Check out some of our tips to help you:

  1. One day a week, cut the meat!

Consider #MeatlessMonday, which is a global movement that encourages people to not eat meat on Monday to improve their health, and the health of the planet. 

  1. Make beef your side bae.

For those of who do not suffer from any nutritional deficiencies, make meat your side dish, and choose more meat and non-meat combos. Remember there are alternate sources that pack more iron than beef: oysters, white beans, tofu, and chia seeds. 

  1. Less burgers, more bacon. 

We cut down a lot of forests to harvest animals, but beef, far more than pork or chicken, requires much more land, contributing to greater environmental harm. 

  1. The Lab is Fab.

Get excited about the booming lab-grown, cultured meat industry. Together, scientists and entrepreneurs have begun to master both the taste and the feel of meat. Even Michelin-starred restaurants have started featuring lab-grown meat on their menus. 

  1. Less dairy, less bloating. 

To reduce our reliance on cows, we also should try to limit our dairy consumption. Thankfully, dairy-free alternatives like oat milk, soy milk, and rice milk are delicious and readily available at most supermarkets. Fun fact: Asians are more likely to be lactose intolerant, and they also have longer life expectancies. This reinforces the fact that milk may not be the complete health food we are led to believe.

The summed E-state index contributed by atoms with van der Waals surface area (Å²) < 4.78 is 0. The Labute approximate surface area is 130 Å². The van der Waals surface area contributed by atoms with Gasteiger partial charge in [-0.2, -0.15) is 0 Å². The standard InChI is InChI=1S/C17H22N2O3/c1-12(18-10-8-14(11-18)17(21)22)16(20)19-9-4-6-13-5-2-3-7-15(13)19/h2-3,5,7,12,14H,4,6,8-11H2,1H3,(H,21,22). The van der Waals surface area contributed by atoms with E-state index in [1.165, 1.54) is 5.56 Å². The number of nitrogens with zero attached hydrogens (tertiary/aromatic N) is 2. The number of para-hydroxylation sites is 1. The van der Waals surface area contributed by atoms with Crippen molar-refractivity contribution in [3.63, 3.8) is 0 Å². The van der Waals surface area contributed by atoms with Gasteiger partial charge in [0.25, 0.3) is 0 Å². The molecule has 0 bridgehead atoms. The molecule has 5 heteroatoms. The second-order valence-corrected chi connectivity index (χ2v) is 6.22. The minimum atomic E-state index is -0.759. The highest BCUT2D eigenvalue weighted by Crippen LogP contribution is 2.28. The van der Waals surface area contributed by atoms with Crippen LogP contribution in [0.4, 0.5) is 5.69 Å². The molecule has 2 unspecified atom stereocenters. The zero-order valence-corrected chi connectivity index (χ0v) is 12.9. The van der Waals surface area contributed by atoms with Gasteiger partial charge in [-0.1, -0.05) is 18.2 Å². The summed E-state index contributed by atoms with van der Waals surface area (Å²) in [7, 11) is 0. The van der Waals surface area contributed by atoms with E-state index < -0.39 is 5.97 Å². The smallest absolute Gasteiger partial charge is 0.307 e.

1. Choose pasture-raised, grass-fed beef. 

Mass produced beef on factory-farms is manifold worse in terms of polluting our air, land, and water streams. Some of the largest meat processing companies produce more carbon emissions than fossil fuel giants like Shell or BP. Alternatively, pasture-raised cows who graze outdoors correspond with much more sustainable farming operations. Moreover, these cows tend to live in more natural, ethical conditions, grazing freely, rather than live their lives cramped in cages.  

  1. Turn on your TV.

Continue educating yourself by watching gripping movies that explore the hidden secrets of the meat industry. Our favorite Netflix docos include Cowspiracy, Kiss the Earth, and Vegucated. Check out a great YouTube option here

  1. Spread the message! 

A little less meat today may not seem like a significant contribution, but more conscious meat choices over time will do wonders for the environment (and your health)! Committing to #MeatlessMonday with your family and friends can bring about fun and creative opportunities to make some new, meatless family recipes together. Let’s get creative!


Share your conscious hacks on Instagram and tag us @8Shadesofficial and #findyourgreen.